- Skillset: There will be a bit of learning curve when first using these open networking solutions. For example, Cumulus Linux does not come packaged with a standard CLI that many network engineers are familiar with. While server administrators may be familiar with the Linux-based syntax of such NOS, they may not understand networking at the level required to run the network. Fortunately, most of these NOS provide good documentation, e.g. Cumulus Linux Documentation.
Open Networking, SDN and NFV
Two other technologies that seem to be gaining ground in the networking world are Software Defined Networking (SDN) and Network Functions Virtualization (NFV). However, these technologies are not the same as Open Networking.
SDN aims at decoupling the control and data plane on network devices so that the network can be more easily programmed and provide greater automation and orchestration. When compared with Open Networking, SDN focuses on the network as a whole (programming and orchestration) while Open Networking focuses on individual devices. Plus, even in their definition, there are differences.
NFV is even closer to Open Networking than SDN. NFV aims to virtualize network functions so that they can run on standard (commodity) computing resources (server, storage and networking). NFV relies heavily on virtualization technology on commodity resources while Open Networking is usually not virtualized (it can be) and runs on networking hardware (not servers).
Lab Scenario: Running Cumulus VX in VMware
Cumulus Networks provides ways for you to test out their product before purchasing either in the cloud or as a Virtual Machine (VM). In our case, we will be trying out the VM in VMware which you can download from here.
Note: You can also use VirtualBox or integrate it into GNS3 as an appliance.
Once you have downloaded the OVA file, import it into your virtualization software. By default, the VM comes with 4 network adapters. Make sure the first adapter is set to “NAT” while the other 3 are set to “Host-only”.
Note: This is not compulsory. It is just so that we have two separate networks – one for management and one for data.
When you are done with your settings, power on the VM. You will be presented with the login as shown below:
The default username is “cumulus” with a password of “CumulusLinux!”.
When you login, you will notice that it is just like any Linux box. Let us check a few things. By default, the management interface is “eth0” and it is enabled to receive IP address via DHCP (from your virtualization software). We can issue the ifconfig command to view the IP address on this interface:
My own VM received an IP address of 172.16.155.129. I can ping and SSH to this switch from my normal host:
Tolus-MacBook-Air:~ Tolu$ ping 172.16.155.129 PING 172.16.155.129 (172.16.155.129): 56 data bytes 64 bytes from 172.16.155.129: icmp_seq=0 ttl=64 time=0.487 ms 64 bytes from 172.16.155.129: icmp_seq=1 ttl=64 time=0.431 ms 64 bytes from 172.16.155.129: icmp_seq=2 ttl=64 time=0.494 ms ^C --- 172.16.155.129 ping statistics --- 3 packets transmitted, 3 packets received, 0.0% packet loss round-trip min/avg/max/stddev = 0.431/0.471/0.494/0.028 ms Tolus-MacBook-Air:~ Tolu$ ssh [email protected] [email protected]'s password: Welcome to Cumulus VX (TM) Cumulus VX (TM) is a community supported virtual appliance designed for experiencing, testing and prototyping Cumulus Networks' latest technology. For any questions or technical support, visit our community site at: http://community.cumulusnetworks.com The registered trademark Linux (R) is used pursuant to a sublicense from LMI, the exclusive licensee of Linus Torvalds, owner of the mark on a world-wide basis. Last login: Sun Sep 10 19:17:14 2017 from 172.16.155.1 [email protected]:~$
Let’s make some changes on this switch. First, switch to root using the sudo -i command (so that we don’t have to keep typing sudo before every command):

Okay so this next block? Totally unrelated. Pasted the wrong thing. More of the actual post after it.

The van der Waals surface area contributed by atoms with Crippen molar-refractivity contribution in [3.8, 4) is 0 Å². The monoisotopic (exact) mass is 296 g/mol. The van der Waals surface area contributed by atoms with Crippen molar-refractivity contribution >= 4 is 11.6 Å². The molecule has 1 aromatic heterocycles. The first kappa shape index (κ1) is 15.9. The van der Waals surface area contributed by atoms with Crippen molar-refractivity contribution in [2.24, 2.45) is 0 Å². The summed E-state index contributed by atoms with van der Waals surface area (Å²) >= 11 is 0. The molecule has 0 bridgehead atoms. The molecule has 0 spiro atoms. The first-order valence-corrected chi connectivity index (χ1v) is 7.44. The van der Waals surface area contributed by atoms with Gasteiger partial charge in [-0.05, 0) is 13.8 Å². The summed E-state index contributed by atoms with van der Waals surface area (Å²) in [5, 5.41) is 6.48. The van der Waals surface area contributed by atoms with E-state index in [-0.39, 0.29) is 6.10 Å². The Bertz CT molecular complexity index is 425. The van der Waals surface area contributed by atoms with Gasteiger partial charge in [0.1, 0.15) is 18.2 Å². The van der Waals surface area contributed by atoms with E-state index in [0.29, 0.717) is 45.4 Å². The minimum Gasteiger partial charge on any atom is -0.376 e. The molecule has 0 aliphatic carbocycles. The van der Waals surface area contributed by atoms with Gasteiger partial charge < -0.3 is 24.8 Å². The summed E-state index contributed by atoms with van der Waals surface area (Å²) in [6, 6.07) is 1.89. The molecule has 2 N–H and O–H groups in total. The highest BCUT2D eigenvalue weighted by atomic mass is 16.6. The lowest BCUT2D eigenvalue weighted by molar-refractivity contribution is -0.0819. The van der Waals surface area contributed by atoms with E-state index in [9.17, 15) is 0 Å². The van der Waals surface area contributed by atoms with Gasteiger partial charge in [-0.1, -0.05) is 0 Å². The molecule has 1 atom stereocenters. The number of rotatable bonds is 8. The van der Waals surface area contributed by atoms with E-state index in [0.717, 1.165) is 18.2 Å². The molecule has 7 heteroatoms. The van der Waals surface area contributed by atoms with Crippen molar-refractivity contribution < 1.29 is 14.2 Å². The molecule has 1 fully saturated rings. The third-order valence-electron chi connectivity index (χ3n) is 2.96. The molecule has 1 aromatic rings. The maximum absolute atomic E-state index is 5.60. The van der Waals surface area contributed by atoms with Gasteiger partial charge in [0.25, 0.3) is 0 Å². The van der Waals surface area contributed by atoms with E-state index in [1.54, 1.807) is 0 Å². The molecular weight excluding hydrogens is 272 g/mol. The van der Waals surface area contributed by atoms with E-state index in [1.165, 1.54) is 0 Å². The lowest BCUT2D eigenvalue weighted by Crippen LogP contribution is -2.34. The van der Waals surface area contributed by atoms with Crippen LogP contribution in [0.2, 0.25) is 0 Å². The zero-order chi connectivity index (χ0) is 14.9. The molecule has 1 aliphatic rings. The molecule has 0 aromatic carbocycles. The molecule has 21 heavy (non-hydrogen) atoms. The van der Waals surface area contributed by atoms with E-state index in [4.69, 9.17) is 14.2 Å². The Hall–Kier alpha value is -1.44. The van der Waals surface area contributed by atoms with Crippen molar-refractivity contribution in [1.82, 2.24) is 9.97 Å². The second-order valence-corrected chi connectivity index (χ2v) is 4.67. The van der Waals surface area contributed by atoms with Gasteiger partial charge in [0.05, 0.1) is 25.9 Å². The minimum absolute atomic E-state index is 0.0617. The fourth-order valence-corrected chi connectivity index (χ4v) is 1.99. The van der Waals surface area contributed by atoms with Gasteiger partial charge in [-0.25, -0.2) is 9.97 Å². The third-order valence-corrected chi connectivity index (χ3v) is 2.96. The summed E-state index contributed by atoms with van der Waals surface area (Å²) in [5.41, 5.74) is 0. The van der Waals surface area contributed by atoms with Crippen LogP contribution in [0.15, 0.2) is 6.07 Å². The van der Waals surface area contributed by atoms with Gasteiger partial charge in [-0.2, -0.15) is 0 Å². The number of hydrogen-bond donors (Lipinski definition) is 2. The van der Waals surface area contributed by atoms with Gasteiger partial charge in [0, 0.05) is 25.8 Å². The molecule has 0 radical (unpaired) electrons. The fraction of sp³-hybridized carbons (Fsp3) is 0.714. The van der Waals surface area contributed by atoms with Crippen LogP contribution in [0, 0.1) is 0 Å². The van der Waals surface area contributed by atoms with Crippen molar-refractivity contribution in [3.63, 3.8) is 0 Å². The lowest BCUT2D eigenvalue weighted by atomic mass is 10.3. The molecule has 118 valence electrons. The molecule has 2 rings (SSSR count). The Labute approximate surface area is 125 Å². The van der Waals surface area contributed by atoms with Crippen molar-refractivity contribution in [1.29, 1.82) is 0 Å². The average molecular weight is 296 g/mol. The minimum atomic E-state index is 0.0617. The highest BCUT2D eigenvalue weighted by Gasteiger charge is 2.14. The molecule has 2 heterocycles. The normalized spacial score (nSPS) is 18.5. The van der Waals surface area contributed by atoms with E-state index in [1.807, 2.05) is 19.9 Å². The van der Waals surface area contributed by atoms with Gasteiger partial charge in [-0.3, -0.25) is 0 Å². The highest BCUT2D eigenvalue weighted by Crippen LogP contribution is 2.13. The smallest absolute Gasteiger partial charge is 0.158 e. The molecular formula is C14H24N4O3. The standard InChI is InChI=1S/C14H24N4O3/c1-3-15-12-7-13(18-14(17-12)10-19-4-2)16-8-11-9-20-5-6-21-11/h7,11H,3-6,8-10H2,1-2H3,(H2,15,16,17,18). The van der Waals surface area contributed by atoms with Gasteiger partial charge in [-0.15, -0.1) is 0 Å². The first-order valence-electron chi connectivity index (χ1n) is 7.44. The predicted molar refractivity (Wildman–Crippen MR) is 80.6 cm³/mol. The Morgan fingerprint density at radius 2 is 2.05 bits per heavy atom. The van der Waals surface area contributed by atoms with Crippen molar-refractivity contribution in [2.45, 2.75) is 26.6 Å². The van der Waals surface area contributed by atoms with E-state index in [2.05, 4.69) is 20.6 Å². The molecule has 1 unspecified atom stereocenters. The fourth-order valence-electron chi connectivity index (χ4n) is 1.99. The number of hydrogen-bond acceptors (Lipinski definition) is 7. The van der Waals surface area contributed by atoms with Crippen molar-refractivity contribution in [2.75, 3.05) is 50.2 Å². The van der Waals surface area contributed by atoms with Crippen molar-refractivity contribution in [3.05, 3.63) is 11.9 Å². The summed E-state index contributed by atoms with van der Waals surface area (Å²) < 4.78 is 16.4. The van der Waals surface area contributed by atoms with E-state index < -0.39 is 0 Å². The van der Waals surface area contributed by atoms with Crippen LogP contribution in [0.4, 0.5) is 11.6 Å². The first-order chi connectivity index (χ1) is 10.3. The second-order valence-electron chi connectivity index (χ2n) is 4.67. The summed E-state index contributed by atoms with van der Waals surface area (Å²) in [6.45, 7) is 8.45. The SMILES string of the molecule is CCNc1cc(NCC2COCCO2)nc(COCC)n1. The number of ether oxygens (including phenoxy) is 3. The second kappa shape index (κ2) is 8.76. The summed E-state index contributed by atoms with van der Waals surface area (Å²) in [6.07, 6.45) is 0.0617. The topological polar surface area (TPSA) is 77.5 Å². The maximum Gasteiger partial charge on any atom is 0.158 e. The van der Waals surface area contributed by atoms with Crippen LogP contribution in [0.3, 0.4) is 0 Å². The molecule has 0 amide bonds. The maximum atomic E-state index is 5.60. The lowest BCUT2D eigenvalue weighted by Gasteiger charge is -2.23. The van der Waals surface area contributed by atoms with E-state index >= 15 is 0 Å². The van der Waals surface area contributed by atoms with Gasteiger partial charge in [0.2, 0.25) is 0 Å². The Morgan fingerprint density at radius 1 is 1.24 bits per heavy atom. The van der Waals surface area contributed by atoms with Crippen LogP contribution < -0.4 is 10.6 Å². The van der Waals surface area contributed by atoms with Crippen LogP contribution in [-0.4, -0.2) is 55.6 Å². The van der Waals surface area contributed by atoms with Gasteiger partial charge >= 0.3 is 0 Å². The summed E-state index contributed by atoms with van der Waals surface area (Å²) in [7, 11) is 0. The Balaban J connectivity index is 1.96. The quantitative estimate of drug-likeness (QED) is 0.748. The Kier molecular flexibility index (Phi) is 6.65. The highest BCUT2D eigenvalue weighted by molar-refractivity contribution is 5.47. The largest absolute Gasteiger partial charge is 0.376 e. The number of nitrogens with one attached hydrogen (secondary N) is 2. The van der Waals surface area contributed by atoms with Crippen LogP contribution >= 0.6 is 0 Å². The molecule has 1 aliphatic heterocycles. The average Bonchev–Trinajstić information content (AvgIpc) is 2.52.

[email protected]:~$ sudo -i [sudo] password for cumulus: [email protected]:~#
First, let us view the interface settings by typing the following command: cat /etc/network/interfaces
[email protected]:~# cat /etc/network/interfaces # This file describes the network interfaces available on your system # and how to activate them. For more information, see interfaces(5). source /etc/network/interfaces.d/*.intf # The loopback network interface auto lo iface lo inet loopback # The primary network interface auto eth0 iface eth0 inet dhcp
Notice what I said about the eth0 interface being set up to receive an IP address via DHCP. You can change this if you want by following the steps here.
For this lab, we will integrate this VM with a GNS3 topology containing one router. We will simulate a scenario where the router is connected to one of the ports of the switch (L3) and we will test connectivity.
First, let us set up the switchport to which the router will be connected. We will be using one of the other network adapters connected as “Host-only”. In Cumulus, these front panel ports are designated as “swp#” where # can be any number (depending on how many interfaces you have). In our case, we will be configuring swp1 with an IP address of 10.1.1.254. To do this, enter the following commands in the CLI:
net add interface swp1 ip address 10.1.1.254/24 net pending net commit
If we run the ifconfig swp1 command, we will see that our configuration has been added:
[email protected]:~# ifconfig swp1 swp1 Link encap:Ethernet HWaddr 00:0c:29:59:68:60 inet addr:10.1.1.254 Bcast:0.0.0.0 Mask:255.255.255.0 inet6 addr: fe80::20c:29ff:fe59:6860/64 Scope:Link UP BROADCAST RUNNING MULTICAST MTU:1500 Metric:1 RX packets:0 errors:0 dropped:0 overruns:0 frame:0 TX packets:10 errors:0 dropped:0 overruns:0 carrier:0 collisions:0 txqueuelen:1000 RX bytes:0 (0.0 B) TX bytes:1272 (1.2 KiB)
Now, we will open GNS3 and add a Cloud. Right-click on the cloud and select “Configure”.
Make sure the “Show special Ethernet interfaces” checkbox is checked, select your “Host-only” adapter from the dropdown list and then click “Add”.
Note: The default Host-only adapter in VMware is “vmnet1”.
Now, add a router to your topology and connect one of its interfaces to the “Host-only” adapter of the cloud.
Start the router and configure an IP address on the connected interface e.g. 10.1.1.1/24
interface fa0/0 ip address 10.1.1.1 255.255.255.0 no shutdown
Let’s test connectivity between the router and the switch using ping:
R1#ping 10.1.1.254 Type escape sequence to abort. Sending 5, 100-byte ICMP Echos to 10.1.1.254, timeout is 2 seconds: .!!!! Success rate is 80 percent (4/5), round-trip min/avg/max = 24/50/64 ms R1#
This brings us to the end of this article where we have discussed various definitions of “Open Networking”. We focused on hardware/software disaggregation where Network Operating Systems can be installed on bare-metal network devices which come in two flavors: white box and brite box.
We highlighted examples of white box network switches vendors including Accton and iwNetworks. We also looked at a few brite box vendors which are basically white box with a known brand including HP and Dell.
On the software side of the equation, we looked at NOS like OpenSwitch, Cumulus Linux and PicOS.
Finally, we looked at a lab scenario where Cumulus VX, a demo VM from Cumulus Networks, ran in VMware and was integrated with a router running in GNS3.